In a boon for Roche, Novartis and more, Chinese Premier plans 'zero tariff' on imported cancer drugs

Chinese premier Li Keqiang said China will nix import tariffs on foreign anticancer drugs, a plan that could benefit drugmakers like Roche, Novartis and AstraZeneca, while prompting local pharmas to amp up their games.

“We aim to further bring down overall tariffs across the importing process, with tariff rates for important day-to-day consumer goods, including drugs, slashed. And we also plan to phase in zero tariff for the much-needed anti-cancer drugs,” said Li during a televised press conference at the close of the country’s annual congress conference on Tuesday.

Without providing a detailed timeline, Li also said the country will open up further to stimulate market vitality and public creativity.

“Our aim is to ensure that both Chinese and foreign-invested enterprises, and companies under all types of ownership, will be able to compete on fair terms on this big market of China with over 1.3 billion people,” he said. “We want to ensure that our consumers will have more options and there will be further upgrade in Chinese products and services in pursuit of high-quality development.”

China imposes different tariffs on drugs from foreign countries. After a December adjustment, some countries under the “most favored nation” structure, the U.S. included, enjoy tariffs of 2% for various drug types, a drop from around 4% to 6%. Some others with specific trade deals could enjoy a zero tariff for some drugs.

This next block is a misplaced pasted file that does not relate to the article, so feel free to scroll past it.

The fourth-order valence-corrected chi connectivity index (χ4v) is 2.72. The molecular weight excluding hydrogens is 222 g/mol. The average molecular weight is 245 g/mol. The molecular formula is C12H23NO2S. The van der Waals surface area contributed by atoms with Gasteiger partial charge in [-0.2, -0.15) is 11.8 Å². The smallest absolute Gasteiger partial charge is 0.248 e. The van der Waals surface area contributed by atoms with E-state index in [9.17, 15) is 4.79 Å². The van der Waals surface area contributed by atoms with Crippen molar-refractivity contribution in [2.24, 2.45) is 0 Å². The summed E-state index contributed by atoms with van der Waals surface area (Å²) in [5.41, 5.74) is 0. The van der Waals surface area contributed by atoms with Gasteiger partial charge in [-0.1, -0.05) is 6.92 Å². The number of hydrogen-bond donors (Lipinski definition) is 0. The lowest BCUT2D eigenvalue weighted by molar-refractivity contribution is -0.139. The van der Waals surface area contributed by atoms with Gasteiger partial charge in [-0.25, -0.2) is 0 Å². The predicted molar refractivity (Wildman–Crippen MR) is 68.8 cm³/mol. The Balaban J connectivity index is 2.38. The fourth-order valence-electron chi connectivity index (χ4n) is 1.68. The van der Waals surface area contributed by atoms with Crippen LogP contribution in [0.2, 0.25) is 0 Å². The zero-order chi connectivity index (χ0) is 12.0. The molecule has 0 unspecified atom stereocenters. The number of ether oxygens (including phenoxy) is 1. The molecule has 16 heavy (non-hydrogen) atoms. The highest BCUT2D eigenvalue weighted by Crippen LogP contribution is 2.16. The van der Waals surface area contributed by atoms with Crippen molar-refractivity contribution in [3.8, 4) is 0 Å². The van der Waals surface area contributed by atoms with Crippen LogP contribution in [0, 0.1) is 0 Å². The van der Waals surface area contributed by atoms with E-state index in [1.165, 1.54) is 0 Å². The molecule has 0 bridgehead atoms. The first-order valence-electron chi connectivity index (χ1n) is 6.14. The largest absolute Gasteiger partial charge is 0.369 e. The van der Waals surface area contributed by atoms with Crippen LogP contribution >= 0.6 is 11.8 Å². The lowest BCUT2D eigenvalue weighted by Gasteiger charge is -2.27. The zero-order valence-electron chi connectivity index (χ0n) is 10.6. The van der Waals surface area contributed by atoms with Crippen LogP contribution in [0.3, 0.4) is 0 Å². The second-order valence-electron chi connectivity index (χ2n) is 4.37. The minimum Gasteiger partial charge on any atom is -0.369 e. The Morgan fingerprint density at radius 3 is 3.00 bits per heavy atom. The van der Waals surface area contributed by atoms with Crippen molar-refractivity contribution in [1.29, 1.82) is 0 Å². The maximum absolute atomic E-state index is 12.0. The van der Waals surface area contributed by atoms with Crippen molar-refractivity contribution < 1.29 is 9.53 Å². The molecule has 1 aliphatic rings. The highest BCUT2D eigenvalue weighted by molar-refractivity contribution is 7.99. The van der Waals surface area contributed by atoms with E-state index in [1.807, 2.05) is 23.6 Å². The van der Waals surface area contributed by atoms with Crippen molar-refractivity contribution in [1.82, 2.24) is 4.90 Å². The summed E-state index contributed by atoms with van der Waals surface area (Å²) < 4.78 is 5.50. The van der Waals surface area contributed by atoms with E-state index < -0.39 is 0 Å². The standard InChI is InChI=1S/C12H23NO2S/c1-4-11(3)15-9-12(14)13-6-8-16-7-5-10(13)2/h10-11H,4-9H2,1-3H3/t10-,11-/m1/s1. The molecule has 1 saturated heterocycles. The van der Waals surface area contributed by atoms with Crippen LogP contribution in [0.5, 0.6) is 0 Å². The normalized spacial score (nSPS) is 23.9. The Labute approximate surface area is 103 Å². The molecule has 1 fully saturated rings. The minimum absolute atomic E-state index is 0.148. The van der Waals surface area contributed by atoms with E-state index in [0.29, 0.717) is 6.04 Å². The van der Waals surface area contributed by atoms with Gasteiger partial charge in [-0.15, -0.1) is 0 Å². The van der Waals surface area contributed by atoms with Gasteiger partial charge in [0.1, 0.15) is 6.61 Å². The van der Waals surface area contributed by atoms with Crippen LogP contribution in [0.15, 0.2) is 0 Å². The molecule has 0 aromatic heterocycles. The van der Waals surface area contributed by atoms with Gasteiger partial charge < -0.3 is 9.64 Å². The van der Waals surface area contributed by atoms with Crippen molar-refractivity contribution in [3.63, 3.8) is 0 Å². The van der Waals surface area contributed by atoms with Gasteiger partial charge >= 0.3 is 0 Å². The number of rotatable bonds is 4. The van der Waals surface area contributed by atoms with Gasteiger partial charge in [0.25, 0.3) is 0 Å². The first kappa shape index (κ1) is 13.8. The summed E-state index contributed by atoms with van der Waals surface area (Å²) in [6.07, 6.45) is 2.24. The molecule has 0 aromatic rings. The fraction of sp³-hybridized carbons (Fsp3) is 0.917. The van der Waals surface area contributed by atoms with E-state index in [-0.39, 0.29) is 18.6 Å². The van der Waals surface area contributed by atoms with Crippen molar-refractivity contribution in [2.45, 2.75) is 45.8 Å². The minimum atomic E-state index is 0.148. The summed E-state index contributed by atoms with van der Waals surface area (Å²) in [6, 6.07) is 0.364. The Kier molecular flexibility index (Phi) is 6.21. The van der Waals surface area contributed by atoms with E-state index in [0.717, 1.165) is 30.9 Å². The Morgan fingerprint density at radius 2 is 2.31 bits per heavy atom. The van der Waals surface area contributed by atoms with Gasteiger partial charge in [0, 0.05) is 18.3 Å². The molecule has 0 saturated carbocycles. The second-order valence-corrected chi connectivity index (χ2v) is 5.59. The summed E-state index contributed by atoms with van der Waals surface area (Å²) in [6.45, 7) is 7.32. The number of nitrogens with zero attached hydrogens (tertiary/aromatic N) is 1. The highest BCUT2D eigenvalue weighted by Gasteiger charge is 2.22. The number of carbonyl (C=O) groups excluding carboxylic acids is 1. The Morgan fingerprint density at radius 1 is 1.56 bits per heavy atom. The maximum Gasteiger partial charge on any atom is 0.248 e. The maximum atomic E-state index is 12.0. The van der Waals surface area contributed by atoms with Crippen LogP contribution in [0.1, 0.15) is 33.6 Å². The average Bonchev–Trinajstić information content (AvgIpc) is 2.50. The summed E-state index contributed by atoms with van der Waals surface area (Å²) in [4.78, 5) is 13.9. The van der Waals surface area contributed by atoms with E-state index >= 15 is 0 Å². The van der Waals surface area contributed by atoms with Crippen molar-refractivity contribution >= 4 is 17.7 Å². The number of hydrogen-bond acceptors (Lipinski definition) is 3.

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China has the largest population of cancer patients in the world, so it's an attractive market for oncology drugmakers. According to a recent estimate from the country’s National Cancer Center, more than 4.2 million people were newly diagnosed with cancer in 2015 alone. But cancer drugs have historically been expensive in the country, and most of the advanced, targeted therapies—and pricier treatments—are still foreign-made.

Domestic companies are making notable advances in new drug R&D but they still have a ways to go.

“More research resources and money should be put into combating cancer,” Li said at a government executive meeting last October. “Some developed countries have made achievements in understanding the pathogenesis and cure of cancer. China is still lagging behind in this field. From now on, we must catch up.”

When it comes to development of generics, China falls behind India. Many Chinese patients are forced to seek illegal products from India, which are cheaper. A recent report by the Financial Times found Chinese drugmakers only won 38 generic approvals from the U.S. FDA in 2017, while 927 India-made copycats were granted U.S. approval.

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One price-cut tool the Chinese government has been using is its National Reimbursement Drug List, which names all drugs covered by the country’s national insurance program. Drugmakers must negotiate significant price cuts with the government to win spots on that list and reach more patients. For the most recent revision last July, for instance, Roche cut Herceptin's retail price by almost 70% to 7,600 Chinese yuan ($1,200) per bottle.

Li’s tariff-cut announcement came as President Donald Trump is poised to impose $60 billion in annual tariffs against Chinese products, according to The Washington Post, which cites confirmation from four senior government officials. The main targets of the new levies were said to be electronics and telecommunications goods, but could cover more than 100 products.

In response to a question on the possibility of a trade war between the two countries, Li urged the U.S. to use dialogue and negotiation, instead of being led by emotions.